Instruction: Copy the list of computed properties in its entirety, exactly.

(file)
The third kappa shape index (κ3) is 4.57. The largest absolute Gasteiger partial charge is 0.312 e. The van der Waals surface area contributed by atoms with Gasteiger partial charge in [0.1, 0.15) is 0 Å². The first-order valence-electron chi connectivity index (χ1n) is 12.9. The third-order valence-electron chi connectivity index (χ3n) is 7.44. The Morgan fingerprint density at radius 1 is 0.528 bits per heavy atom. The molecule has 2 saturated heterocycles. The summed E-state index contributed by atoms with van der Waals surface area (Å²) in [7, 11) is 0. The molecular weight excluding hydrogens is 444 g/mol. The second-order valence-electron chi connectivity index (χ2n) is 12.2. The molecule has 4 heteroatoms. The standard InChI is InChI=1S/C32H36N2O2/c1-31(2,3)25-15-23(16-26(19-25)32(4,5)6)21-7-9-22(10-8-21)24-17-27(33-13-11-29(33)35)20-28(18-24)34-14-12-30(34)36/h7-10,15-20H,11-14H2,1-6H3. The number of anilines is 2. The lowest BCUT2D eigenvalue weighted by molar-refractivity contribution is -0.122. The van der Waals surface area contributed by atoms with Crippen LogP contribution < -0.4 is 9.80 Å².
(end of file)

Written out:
The third kappa shape index (κ3) is 4.57. The largest absolute Gasteiger partial charge is 0.312 e. The van der Waals surface area contributed by atoms with Gasteiger partial charge in [0.1, 0.15) is 0 Å². The first-order valence-electron chi connectivity index (χ1n) is 12.9. The third-order valence-electron chi connectivity index (χ3n) is 7.44. The Morgan fingerprint density at radius 1 is 0.528 bits per heavy atom. The molecule has 2 saturated heterocycles. The summed E-state index contributed by atoms with van der Waals surface area (Å²) in [7, 11) is 0. The molecular weight excluding hydrogens is 444 g/mol. The second-order valence-electron chi connectivity index (χ2n) is 12.2. The molecule has 4 heteroatoms. The standard InChI is InChI=1S/C32H36N2O2/c1-31(2,3)25-15-23(16-26(19-25)32(4,5)6)21-7-9-22(10-8-21)24-17-27(33-13-11-29(33)35)20-28(18-24)34-14-12-30(34)36/h7-10,15-20H,11-14H2,1-6H3. The number of anilines is 2. The lowest BCUT2D eigenvalue weighted by molar-refractivity contribution is -0.122. The van der Waals surface area contributed by atoms with Crippen LogP contribution < -0.4 is 9.80 Å².